| February 11, 2013
'To see her now is even more amazing!'
When the Lindsey Nicole Henry Scholarships for Students with Disabilities program was enacted in 2010, state Rep. Kris Steele correctly noted that the program would honor the memory of Lindsey Nicole Henry and “let it be known for generations to come that she, and her parents, are helping to improve the lives of special-needs children across the state.”
It’s already happening.
Last week I received an email from Tara Hood, the mother of three-year-old Chloe. She wrote: “At the time we filmed the documentary last year [see the four-and-a-half-minute clip below], Chloe had already made a lot of progress, but to see her now is even more amazing!”
She still attends the Good Shepherd Catholic School at Mercy (school for children with autism spectrum disorders) in the afternoon. In the morning, Chloe is mainstreamed—without an aide!—in a pre-k classroom at King's Gate Christian School (currently a non-LNHS school, we pay for it privately because half-day tuition at GSCS uses up all of her scholarship). Next year Chloe will attend full-day kindergarten without an aide at a LNHS private school in either Edmond or OKC.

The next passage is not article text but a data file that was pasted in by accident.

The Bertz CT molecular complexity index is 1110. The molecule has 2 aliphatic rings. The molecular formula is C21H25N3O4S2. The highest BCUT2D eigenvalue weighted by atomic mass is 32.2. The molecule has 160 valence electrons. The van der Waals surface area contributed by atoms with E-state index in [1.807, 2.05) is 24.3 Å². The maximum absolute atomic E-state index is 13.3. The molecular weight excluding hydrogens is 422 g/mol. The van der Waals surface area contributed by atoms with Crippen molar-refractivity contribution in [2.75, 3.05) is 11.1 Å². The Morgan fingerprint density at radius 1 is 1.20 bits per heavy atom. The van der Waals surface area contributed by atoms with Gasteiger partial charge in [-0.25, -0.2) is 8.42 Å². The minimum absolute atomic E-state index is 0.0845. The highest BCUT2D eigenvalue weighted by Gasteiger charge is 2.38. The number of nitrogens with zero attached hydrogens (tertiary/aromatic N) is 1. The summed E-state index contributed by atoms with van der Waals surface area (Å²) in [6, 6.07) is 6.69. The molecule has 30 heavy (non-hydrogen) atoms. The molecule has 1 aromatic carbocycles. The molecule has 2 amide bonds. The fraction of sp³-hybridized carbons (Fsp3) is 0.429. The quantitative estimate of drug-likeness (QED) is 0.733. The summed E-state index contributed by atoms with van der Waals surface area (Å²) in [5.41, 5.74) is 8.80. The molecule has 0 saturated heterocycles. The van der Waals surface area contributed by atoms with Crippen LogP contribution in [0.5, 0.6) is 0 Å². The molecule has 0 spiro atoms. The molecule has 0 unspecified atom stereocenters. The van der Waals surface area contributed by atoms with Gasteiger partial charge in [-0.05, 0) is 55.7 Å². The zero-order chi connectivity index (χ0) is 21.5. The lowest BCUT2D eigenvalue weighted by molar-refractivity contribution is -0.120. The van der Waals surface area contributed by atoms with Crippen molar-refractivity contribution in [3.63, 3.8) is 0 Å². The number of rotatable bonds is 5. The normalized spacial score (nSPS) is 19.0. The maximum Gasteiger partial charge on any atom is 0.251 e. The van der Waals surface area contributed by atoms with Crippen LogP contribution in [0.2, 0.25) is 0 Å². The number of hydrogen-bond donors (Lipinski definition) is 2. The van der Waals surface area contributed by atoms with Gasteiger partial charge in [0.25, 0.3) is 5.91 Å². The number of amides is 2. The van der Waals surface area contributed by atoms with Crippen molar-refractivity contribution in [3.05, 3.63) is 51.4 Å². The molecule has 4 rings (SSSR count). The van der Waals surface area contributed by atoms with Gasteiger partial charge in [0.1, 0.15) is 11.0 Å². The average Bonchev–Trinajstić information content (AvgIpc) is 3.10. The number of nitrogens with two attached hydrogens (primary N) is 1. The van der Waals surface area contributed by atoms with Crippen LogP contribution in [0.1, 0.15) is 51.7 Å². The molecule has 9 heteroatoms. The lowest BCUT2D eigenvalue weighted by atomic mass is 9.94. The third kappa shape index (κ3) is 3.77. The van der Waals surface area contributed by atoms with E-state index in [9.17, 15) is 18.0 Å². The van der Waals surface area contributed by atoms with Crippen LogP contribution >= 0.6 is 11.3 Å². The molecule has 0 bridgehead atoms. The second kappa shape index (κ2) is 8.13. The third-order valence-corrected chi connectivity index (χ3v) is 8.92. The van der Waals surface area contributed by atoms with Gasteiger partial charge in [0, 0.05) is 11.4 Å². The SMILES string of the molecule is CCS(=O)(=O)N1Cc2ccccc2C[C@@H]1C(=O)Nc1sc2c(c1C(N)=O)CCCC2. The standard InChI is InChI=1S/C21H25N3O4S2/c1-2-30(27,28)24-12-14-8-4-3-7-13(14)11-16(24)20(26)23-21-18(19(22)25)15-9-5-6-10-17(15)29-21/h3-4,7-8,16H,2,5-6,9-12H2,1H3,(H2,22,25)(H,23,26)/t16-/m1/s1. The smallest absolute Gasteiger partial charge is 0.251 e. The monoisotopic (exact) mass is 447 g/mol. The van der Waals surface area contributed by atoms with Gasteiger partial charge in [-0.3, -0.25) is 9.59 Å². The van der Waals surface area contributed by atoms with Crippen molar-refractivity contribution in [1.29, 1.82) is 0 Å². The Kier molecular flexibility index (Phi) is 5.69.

And it’s not just Chloe. Over on the LNH Scholarship Facebook page, Kay Serna writes:
My sweet granddaughter, Savannah, is the light of my life. She attends Town and Country School and is a recipient of the Lindsey Nicole Henry Scholarship. The school and the awesome teachers are such a godsend for her. … She is dealing with ADHD and a host of developmental delays, some inherited, and some from being born 3 months early. I truly believe that had she not gotten this scholarship and the opportunity to attend Town and Country, she would still be struggling to learn to read. She is in the 2nd grade and absolutely LOVES to read. We are so grateful and thankful for the opportunity this scholarship has given Savannah.
Policy changes lives. And there’s no better example than the Henry scholarship program.